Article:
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Otter-Grader Documentation

Otter-grader is a new, open-source, local grader from the Division of Data Science, External Pedagogy Infrastructure at UC Berkeley. It is designed to be a scalable grader that utilizes temporal docker containers in order to remove the traditional overhead requirement of a live server.


Otter-grader can be installed using pip:

pip install otter-grader


Otter also requires you to have its Docker image installed, which is where it executes notebooks. The docker image can be installed in two ways:

Pull from DockerHub

To pull the image from DockerHub, run docker pull ucbdsinfra/otter-grader.

Download the Dockerfile from GitHub

To install from the GitHub repo, follow the steps below:

  1. Clone the GitHub repo
  2. cd into the otter-grader/docker directory
  3. Build the Docker image with this command: docker build . -t YOUR_DESIRED_IMAGE_NAME

Note: With this setup, you will need to pass in a custom docker image name when using the CLI (see below).


Notebook Design: PDF Generation

Otter-grader uses nb2pdf to generate manual submissions as PDFs. When generating the PDF, the following cells will be included by default:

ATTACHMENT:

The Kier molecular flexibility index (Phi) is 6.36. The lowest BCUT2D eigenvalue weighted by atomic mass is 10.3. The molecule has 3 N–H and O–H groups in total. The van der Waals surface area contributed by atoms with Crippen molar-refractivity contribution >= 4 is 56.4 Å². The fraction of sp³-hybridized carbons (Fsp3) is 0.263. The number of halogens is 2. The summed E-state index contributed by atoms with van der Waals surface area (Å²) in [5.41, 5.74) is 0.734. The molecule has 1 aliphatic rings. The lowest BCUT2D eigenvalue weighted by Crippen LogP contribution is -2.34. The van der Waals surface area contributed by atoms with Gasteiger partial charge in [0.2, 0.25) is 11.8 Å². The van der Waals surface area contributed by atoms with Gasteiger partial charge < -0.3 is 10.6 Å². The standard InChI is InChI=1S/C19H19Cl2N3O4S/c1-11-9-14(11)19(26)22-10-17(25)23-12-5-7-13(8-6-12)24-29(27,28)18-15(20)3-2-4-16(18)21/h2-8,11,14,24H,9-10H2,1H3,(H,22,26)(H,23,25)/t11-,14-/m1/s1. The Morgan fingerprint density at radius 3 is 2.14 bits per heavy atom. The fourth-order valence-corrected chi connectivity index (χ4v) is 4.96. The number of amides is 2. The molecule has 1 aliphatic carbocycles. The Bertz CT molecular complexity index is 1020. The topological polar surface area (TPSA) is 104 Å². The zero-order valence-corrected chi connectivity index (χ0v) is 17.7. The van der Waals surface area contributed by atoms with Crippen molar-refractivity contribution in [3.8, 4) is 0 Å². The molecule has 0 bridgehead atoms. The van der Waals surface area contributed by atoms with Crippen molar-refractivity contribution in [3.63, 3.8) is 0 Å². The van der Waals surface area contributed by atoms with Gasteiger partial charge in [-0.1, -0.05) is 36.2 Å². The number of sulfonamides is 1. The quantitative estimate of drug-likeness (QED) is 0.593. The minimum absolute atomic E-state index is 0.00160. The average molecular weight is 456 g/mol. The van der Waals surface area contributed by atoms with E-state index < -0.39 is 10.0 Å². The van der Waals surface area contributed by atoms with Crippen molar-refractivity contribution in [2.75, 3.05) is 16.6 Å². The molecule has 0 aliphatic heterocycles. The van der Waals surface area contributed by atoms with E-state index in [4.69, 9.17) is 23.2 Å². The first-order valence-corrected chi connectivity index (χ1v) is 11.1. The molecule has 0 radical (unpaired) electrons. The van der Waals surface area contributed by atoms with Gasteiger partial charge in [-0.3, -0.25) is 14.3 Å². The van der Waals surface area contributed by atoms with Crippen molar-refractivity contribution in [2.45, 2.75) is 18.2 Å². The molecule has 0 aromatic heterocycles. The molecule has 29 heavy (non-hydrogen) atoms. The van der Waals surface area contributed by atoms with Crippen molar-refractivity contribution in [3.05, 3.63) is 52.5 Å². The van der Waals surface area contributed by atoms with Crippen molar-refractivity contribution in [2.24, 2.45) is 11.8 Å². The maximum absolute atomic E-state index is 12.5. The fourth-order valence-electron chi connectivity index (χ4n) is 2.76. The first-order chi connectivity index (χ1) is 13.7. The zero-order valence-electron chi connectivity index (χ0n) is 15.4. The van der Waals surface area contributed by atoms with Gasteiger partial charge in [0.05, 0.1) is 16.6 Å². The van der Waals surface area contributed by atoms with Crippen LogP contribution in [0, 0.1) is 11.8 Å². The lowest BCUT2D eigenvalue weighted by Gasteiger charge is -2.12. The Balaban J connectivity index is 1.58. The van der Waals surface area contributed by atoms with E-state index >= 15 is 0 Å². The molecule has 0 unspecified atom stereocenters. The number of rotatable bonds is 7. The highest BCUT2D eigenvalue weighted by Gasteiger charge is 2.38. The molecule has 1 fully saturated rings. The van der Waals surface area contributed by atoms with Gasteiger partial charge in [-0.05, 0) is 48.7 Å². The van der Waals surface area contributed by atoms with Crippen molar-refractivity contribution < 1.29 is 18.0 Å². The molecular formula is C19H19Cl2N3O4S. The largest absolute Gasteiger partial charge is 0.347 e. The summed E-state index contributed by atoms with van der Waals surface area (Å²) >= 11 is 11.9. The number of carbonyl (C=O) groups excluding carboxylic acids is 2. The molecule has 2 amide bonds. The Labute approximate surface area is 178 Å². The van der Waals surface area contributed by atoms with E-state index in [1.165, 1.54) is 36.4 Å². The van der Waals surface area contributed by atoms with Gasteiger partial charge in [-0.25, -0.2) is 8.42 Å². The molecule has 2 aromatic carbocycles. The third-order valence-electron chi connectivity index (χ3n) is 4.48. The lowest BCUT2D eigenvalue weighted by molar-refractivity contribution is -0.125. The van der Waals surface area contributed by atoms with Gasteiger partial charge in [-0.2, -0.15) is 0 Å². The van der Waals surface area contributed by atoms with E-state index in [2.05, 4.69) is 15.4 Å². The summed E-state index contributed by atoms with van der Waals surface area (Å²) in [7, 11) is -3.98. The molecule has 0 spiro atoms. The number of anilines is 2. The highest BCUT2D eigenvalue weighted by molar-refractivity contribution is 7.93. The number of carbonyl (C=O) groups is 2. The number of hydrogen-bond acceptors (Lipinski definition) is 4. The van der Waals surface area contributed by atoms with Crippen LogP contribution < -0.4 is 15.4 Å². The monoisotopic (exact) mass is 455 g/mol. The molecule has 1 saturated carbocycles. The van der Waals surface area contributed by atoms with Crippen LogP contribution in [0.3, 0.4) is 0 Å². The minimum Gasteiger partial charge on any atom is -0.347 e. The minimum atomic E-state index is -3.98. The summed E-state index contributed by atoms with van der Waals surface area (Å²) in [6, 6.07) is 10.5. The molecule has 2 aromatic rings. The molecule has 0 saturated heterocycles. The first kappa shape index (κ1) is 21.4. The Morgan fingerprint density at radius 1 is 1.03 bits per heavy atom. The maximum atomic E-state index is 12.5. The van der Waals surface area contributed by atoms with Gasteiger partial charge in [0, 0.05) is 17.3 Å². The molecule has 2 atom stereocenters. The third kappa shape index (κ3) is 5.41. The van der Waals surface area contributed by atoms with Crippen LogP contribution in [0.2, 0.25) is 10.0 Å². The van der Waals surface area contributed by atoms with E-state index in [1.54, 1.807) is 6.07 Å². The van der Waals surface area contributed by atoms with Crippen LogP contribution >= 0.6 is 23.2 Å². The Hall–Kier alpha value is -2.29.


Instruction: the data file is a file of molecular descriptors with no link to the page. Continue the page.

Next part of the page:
• Markdown cells
  • Code cells with images in the output
  • All cells tagged with include

If a cell falls within one of the 3 categories listed above but you do not want to include it in the exported PDF, tag the cell with ignore. This cell will then not be added to the manual graded PDF.

Ok-Formatted Tests

You can use to generate your tests in the ok format. Place all generated test files in the tests directory.

In-Notebook Usage

Instantiating the Autograder

Otter has functionality to allow it to be used in Jupyter Notebooks to allow students to check their progress against tests distributed with the notebook. This functionality is encapsulated in the otter.Notebook class which allows you to run tests as you go through the notebook. When this class is initialized, it automatically assumes that the tests are located in the tests subdirectory of the directory that contains the notebook, e.g.

| - lab01.ipynb
| tests
  | -
  | -

To initialize the class, simply import it and create an instance:

import otter
grader = otter.Notebook()

To use a custom directory of tests, pass it as the argument to the Notebook constructor:

import otter
grader = otter.Notebook("/path/to/your/tests")

Checking Questions and Exporting

To run a test case, use the Notebook.check function, which takes the test name as its argument. For example, if I wanted to run the test located in tests/, I would call